With half of state spending going to its hulking public sector’s salaries and benefits, those figures remain among the world’s highest. Reform of the public sector, including the country’s state-owned enterprises, are key battlegrounds for the UGTT, whose membership stands to be on the front line of any job cuts and will be among the first to bear the brunt of any agreed reduction in subsidies.

Few within Tunisia have any doubt that life is getting worse. Unemployment, one of the principal drivers of unrest, reached 18.5 percent last year. Daily grocery shopping for essentials, an increasingly expensive exercise for everyone in the country, is proving especially painful for its poorest, with even state subsidies for foods such as bread, sugar, and vegetable oil struggling to blunt the edge of rising food prices. Now, squeezed by the war in Ukraine and with the prospect of IMF cuts ahead, the UGTT needs to act and be seen to act.

“Many of these reforms are going to come with a significant social cost,” Meddeb said. “This is the UGTT’s constituency. This is who it is. It needs to be involved in the negotiations.”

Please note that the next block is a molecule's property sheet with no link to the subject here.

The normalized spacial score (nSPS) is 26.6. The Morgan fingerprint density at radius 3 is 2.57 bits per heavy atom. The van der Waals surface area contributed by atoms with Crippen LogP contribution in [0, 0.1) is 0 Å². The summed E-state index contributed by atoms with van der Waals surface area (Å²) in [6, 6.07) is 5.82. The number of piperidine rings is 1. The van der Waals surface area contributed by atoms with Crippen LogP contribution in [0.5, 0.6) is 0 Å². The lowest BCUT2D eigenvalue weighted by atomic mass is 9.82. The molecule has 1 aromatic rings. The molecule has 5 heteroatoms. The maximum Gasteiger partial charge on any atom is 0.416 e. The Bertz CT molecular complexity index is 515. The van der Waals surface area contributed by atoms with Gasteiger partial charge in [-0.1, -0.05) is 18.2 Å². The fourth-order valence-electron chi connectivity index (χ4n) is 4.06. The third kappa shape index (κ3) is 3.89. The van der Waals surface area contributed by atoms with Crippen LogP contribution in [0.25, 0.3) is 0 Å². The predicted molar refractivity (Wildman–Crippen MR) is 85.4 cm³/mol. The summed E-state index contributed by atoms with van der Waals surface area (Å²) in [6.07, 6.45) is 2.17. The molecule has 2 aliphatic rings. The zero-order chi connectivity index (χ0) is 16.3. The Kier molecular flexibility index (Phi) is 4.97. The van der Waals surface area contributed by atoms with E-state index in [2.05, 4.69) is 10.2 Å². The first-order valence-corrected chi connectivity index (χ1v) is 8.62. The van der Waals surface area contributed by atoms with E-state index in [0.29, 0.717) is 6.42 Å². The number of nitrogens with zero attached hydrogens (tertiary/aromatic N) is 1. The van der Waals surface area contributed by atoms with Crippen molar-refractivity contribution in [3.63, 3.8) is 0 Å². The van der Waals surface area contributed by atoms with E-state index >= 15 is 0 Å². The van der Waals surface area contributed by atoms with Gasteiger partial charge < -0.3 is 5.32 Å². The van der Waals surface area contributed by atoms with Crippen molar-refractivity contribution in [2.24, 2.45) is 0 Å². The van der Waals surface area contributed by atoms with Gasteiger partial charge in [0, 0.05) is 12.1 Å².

Outside the country, the arbitrary nature and speed of Saied’s redrafting has attracted scrutiny—most recently from the Venice Commission, a constitutional law advisory board of the Council of Europe, whose criticism of Tunisia’s constitutional process led to its members being branded personae non gratae in the country on Monday.

How receptive Saied is to civil resistance or international pressure remains to be seen. In what is proving to be a highly individualistic presidency, few clues have been given. Proceeding without the UGTT—thereby risking undermining both the effectiveness of Saied’s constitutional project and the country’s economic future—remains a very real possibility. On the other hand, backtracking, conceding the UGTT’s influence, and allowing the political parties to enter the process, while unlikely, is also possible.

In other words, for now Tunisia remains where it has been for quite a while: in transition.

Simon Speakman Cordall is a freelance journalist based in Tunisia. Twitter: @IgnitionUK

Join the Conversation

Commenting on this and other recent articles is just one benefit of a Foreign Policy subscription.

Already a subscriber? .

Join the Conversation